That's what it is. It's a thick, heavy, suffocating grief. I feel as if I'm mourning the loss of a child I've never even laid eyes on. A child who was never even mine, except only in my imagination... and in my heart.
That's the thing with adoption that I think a lot of people just don't get. You start to love that kid long before a referral. I think it happens as soon as you choose to say "Yes" to adoption. Once you decide to take that leap, something in your heart transforms. Your common sense is still telling you to be cautious- Don't be silly. Nothing's final yet. Don't get too wrapped up in this. Be careful. But your heart doesn't care. You're a goner. You think, you wonder, you stress, you fantasize, you worry, you daydream, you plan. You love. You begin feeling and thinking with the heart of a parent months, and sometimes years, before you sign the final papers. Your heart aches to hold this little one who is completely yours. Except they're not. Whether it's right or wrong to do it, a mental picture of this child is created. He or she is so very real. Hopes are formed for his future. For many of us, this child already has a name, a room, clothes, toys, and even siblings who ask, "How much longer until we bring the baby home?"
Sam never existed. But now he's gone. Just like that. Overnight. And I miss him. The Sam in my mind may not have been real, but the hole his absence leaves in his mother is. It sure hurts as if he's real.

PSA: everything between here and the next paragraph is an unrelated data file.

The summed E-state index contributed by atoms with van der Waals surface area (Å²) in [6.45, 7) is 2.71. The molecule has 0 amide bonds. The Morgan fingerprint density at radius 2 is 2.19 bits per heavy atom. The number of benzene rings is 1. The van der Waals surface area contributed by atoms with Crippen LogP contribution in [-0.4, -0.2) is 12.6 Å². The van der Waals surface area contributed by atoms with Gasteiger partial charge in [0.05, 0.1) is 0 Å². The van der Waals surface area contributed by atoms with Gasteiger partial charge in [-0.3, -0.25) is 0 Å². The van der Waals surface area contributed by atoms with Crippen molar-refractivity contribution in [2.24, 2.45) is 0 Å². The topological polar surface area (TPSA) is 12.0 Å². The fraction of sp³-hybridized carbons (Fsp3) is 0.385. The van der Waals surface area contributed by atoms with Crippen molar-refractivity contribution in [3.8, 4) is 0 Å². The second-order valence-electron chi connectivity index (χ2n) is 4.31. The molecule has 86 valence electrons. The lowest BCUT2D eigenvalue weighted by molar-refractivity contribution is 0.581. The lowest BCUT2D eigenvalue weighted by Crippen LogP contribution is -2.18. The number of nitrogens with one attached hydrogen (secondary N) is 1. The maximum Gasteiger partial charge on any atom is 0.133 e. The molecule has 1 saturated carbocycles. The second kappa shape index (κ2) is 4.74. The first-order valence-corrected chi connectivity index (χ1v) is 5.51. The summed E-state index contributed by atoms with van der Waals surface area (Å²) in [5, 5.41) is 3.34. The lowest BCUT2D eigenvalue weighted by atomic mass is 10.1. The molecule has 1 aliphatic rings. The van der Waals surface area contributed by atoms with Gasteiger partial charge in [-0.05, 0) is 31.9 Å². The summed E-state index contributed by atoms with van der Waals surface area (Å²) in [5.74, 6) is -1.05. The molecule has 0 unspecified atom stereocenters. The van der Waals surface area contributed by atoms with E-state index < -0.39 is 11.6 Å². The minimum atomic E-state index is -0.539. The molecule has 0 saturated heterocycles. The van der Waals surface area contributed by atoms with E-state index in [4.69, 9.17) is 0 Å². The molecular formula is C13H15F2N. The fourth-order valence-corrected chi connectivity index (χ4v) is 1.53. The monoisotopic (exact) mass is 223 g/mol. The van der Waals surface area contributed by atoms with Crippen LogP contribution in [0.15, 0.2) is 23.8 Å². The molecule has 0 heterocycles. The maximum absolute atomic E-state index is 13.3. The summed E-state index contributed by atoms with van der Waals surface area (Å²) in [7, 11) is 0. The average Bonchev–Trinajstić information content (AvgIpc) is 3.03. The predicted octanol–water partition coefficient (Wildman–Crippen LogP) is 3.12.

Maybe we'll still adopt. But, unless some miracle happens before Sept. 1st, we won't be adopting Sam. Sam is a beautiful, Vietnamese, baby boy who was going to have a diaper bag covered with dragonflies, and a quilt made by his mama, with jungle animals on it, out of material that was carefully and lovingly chosen just for him.
Was I stupid to concoct this vision of a child when I knew there were no guarantees; no certainty? Of course I was. Was I irresponsible to discuss it with my children so soon and allow them to become excited? Probably. How many of you did exactly the same thing?
I want to make it clear that I absolutely, in no way, would disrespect or devalue the grief of parents who really have lost a child by comparing my feelings to theirs. I'm not doing that. I know many of you have come to adoption through a long, difficult road of infertility, pregnancy loss, or the death of a child. I have never experienced anything even remotely close to that level of pain, and here I sit with my six healthy children complaining about my grief. Please know that I don't mean to be insensitive. And yes, I do know that I am incredibly blessed. Even if we never adopt again, I have been allowed to enjoy and experience motherhood to its fullest and I don't take that for granted. Many of the parents whose hearts have just been broken by the latest developments in Vietnam were waiting for their first child. For some the waiting has come after years of struggling and hoping and Vietnam seemed to be The Answer, finally. I'm so, so sorry.
I guess there is still hope that that miracle I mentioned will still happen. God is certainly big enough. Darrell believes it. He's not giving up until Sept. 1st. He''s faithful and optimistic. Too bad he's married to such a pessimistic old hag. I'm hoping and praying he's right, but for now his faith will have to be big enough for both of us.